Danube power plant Jochenstein: Turbine and ship lock under maintenance

24.02.2022Engelhartszell, Untergriesbach

VERBUND uses the dry winter period for power station maintenance

VERBUND - the largest hydropower generator in Bavaria and Austria, carries out annual maintenance work on the Kaplan turbines and the ship locks at the Jochenstein Danube power plant. The continuous care and maintenance ensures availability.

The five Kaplan turbines and the ship locks of the Jochenstein run-of-river power plant have been operating since the 1950s. It undergoes maintenance every nine years. At the moment, Turbine 1 is being subjected to a vital intervention. The locks are put through their paces every two years. Divers cleaned the rail to the seal at the bottom of the dam beam in the middle of October already and have thus completed initial preparations for draining the impeller of Turbine 1. The central piece of the electricity generation is undergoing extensive maintenance at the moment. A new intake screen will also be installed. The entire hydraulic steel structure of the southern ship lock will be renovated as well. 

Kaplan Turbine 1 being serviced

In this period of low precipitation, the turbines together with the generator and rotor are checked for proper functioning and for “traces of use”. That means the impellers and their seals, the control equipment, electrohydraulic plant components and the generator in the powerhouse will be inspected and refurbished by the power plant employees. 

The young deputy head of operations Andreas Bauer has been in office since June 2021. He is in charge of the inspection activities and says: “During this inspection, we will also replace the right-hand inlet screen, which has been protecting Turbine 1 against coarse sediment, logs and stones since 1956.”
A giant undertaking, given that this inlet screen is 17 metres tall and 12 metres wide. The screen is divided into upper and lower screen fields. The individual fields are 1.20 metres wide, 9 metres tall and supported on and bolted to 3 cross-members (fish beams). The screen is lifted out and inserted again with the aid of a gantry crane.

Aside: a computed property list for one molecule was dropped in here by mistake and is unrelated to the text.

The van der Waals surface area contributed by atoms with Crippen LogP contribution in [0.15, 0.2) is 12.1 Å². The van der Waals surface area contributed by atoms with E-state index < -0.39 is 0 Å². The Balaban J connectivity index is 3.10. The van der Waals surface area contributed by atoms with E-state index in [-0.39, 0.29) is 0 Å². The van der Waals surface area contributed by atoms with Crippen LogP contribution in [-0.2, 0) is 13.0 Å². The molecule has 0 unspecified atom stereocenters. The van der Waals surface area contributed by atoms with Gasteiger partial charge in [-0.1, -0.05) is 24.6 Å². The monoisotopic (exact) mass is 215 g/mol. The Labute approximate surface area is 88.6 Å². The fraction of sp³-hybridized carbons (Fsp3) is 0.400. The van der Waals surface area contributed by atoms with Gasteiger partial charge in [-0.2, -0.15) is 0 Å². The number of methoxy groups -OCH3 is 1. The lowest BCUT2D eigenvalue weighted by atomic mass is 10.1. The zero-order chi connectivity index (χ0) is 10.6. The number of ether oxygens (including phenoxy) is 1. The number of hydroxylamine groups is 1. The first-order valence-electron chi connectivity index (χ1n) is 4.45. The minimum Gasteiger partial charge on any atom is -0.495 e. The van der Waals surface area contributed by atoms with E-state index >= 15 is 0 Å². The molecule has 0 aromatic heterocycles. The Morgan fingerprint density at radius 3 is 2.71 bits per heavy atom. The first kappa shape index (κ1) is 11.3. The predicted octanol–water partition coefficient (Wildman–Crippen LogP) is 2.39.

The work is progressing rapidly. “In these times of Omicron, a lot of coordination effort is required with regard to compliance with the 3G rule and separating the team and external companies,” says Bauer. But the extensive maintenance works should be completed by end of March at the latest and the turbine handed back to its actual task again.

Heavy labour under water

“In order to even start the maintenance works,” Bauer continues, “we need our divers.” Because no divers, no inspection. “Cleaning the channel bed in front of the inlet screen is essential for the optimal placing of the dam beam, which weighs several tons. A clean bed means the dam beam can create an optimal seal. The turbine can then be drained and the inspection works can commence.”
In the middle of October, the divers of the VERBUND subsidiary Lestin spent a whole week removing sand, gravel and wood from in front of the inlet screen, 18 metres down on the bottom of the Danube. The work under water is very dangerous and involves dirty work that requires a sensitive touch. Details on the work of the divers at the Danube power plant Jochenstein can be read on our blog With the VERBUND diver under water and viewed in our diving video Divers at VERBUND.

Southern ship lock - a giant bathtub

The inspection of the South ship lock took place parallel to the maintenance works on Turbine 1. With its length of 230 meters, width of 24 m and depth of 13 m, when it’s dry it resembles a giant bathtub. 

“Both ship locks in the Jochenstein power plant on the Danube are inspected every two years,” says Bauer. “Currently it’s the turn of the South lock, where we are inspecting the entire hydraulic steel structure, examining it for damage and repairing it where necessary. We also check the underwater stemming gate bearing for sufficient grease supply. You can compare this with a car service.” The work will take around 26 weeks. The southern lock should be functioning properly again at the beginning of April.
The role of hydropower in a sustainable energy system
Electricity from hydropower has many functions in the energy system The VERBUND run-of-river power plants in Bavaria and on the border between Bavaria and Austria are in operation 24 hours a day and supply electricity to the grids for around 1.8 million households. Hydropower is CO2-neutral, protects resources, reduces dependency on imported fossil fuels and thus makes a key contribution to the energy transition.


Eveline Fitzinger

Project Communication

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Visitor with 3D glasses

Use of VR glasses to take a look behind the scenes of hydropower generation in the Jochenstein power plant on the Danube.